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Are Mobility and Fragility Here to Stay?

October 1, 2015

Last night I attended an informal discussion at the British Council in London, about migration. This was addressed by Prof. Alexander Betts of the Oxford Refugee Studies Centre. The discussion was under Chatham House Rule, but I doubt Prof. Betts will mind me reporting that among other things, he explained the phenomenon of increased migration volumes is above all driven by a combination of fragility and increased mobility. I interpret this to mean: a fragile state is a state which lacks the institutional capacity to gather to itself and fairly wield the monopoly of violence, and to protect and provide other basic services and opportunities to its people. If they can, they seek better circumstances elsewhere. And mobility has become easier and easier, so more and more people can do so.

I think he is right. Fragility is not going away any time soon, most obviously in parts of the Middle East, Africa, Asia and the ex-Soviet Union. Because fragility is by its very nature, something which takes time to evolve into its opposite –  resilience – and may never. Indeed, the combination of increasing demographic, environmental  and resource pressures, along with the raised citizen expectations which come with improved education and global communications, seems if anything to be reinforcing fragility.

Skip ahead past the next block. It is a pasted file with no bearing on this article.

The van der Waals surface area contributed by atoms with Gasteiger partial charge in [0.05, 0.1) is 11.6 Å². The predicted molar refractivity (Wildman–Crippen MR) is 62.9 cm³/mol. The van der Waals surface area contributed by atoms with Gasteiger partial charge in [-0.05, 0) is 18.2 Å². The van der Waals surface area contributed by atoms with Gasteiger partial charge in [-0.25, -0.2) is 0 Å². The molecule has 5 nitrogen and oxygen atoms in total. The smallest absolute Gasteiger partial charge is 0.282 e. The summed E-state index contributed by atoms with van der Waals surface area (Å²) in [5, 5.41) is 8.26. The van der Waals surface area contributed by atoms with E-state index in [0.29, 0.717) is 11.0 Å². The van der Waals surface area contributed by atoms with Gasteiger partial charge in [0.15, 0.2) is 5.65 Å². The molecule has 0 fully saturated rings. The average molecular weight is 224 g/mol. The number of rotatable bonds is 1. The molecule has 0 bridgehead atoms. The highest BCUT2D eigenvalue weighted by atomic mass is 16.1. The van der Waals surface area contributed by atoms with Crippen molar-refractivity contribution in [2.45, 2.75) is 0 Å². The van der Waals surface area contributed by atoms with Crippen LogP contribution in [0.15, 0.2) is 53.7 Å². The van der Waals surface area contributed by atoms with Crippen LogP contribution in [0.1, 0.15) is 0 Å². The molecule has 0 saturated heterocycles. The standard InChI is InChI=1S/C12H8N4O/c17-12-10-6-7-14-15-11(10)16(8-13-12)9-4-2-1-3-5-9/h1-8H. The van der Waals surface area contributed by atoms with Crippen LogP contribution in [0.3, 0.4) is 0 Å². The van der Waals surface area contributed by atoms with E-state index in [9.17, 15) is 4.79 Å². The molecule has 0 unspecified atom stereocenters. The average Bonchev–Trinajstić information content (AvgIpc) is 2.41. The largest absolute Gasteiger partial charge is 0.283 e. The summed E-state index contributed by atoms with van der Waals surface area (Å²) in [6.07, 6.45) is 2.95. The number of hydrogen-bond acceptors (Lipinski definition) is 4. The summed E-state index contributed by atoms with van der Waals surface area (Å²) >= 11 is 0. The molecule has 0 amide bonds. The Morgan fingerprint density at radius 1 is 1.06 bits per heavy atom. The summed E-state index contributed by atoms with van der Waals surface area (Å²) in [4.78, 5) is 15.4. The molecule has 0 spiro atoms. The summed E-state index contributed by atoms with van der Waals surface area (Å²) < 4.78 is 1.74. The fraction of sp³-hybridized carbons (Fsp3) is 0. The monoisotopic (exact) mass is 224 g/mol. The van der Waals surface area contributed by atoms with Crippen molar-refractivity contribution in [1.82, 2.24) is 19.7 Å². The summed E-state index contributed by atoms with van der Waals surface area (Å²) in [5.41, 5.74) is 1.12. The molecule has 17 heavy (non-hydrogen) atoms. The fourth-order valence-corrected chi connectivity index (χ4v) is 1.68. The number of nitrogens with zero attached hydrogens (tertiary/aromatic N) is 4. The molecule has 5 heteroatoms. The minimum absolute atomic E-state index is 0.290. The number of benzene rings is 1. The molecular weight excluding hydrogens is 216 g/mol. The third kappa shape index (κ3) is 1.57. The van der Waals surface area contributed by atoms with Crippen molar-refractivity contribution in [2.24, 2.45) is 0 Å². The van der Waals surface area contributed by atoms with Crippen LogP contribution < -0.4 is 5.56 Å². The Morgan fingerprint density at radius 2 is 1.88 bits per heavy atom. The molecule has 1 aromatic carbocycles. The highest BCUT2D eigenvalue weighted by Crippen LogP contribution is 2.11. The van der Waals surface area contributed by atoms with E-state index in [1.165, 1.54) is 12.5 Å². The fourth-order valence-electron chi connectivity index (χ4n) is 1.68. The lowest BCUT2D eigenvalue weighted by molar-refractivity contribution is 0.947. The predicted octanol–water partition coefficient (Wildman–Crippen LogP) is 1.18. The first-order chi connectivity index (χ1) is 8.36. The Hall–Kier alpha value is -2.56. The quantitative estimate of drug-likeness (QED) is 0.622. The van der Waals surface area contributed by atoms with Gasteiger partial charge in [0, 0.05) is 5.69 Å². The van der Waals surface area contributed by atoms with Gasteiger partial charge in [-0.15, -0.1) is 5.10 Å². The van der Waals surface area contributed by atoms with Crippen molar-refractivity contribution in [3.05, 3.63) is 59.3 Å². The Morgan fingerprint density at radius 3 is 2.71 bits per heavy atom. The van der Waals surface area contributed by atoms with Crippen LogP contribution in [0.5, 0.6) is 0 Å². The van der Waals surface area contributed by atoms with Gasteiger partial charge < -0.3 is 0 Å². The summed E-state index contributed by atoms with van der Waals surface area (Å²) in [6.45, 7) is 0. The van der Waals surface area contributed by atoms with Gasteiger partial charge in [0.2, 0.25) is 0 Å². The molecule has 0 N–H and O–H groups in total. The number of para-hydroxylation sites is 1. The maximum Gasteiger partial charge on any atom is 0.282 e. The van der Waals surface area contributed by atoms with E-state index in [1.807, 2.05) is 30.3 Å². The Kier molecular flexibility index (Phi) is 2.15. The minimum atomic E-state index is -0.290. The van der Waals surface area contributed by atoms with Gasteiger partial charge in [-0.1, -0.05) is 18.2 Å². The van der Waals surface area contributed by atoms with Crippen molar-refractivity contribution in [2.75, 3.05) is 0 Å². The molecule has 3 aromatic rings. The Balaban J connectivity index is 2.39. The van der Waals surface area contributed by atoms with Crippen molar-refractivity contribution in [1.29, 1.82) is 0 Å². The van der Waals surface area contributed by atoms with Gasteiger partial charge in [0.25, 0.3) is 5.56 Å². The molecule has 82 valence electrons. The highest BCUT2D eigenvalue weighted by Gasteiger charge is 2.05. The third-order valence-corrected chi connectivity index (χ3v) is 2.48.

This led me to two reflections. First, there is a massive risk that Europe, and the West generally, will respond to the current “migration crisis” by shoring up fragile, unfair, repressive regimes, because of their fear of being “overrun with migrants”; and reflecting their inability to reduce mobility, except temporarily. This would in may ways be a natural response by democratic governments heeding voters’ fears and concerns. But it might just be putting the lid back on the pressure cooker. So as a policy it ought at least to be leavened by a considerable investment in mitigation measures: education, livelihood, peacebuilding, civil society development, etc.

Second, it seems likely that the combination of increasing mobility and fragility (or at least, comparative fragility) are with us for some time to come: perhaps a couple of generations. So I imagine the world is simply going to have to come to terms with changed paradigms of sovereignty. A post-Westphalian international order. Perhaps we are heading towards a world in which the idea of Schengen – international borders drawn more faintly on the map – becomes a ‘new normal’. I find this hard to imagine: what will citizen mean, how can democracy work, who pays taxes where, does a ‘refugee’ continue to be different from an ‘internally displaced person’, what will become of the superpowers?…. and a host of other questions, too. But that’s perhaps my failure of imagination, rather than a reason to question the logic of my analysis. Because I only see the numbers of people wanting to move to where they may have better living conditions going up, not down.

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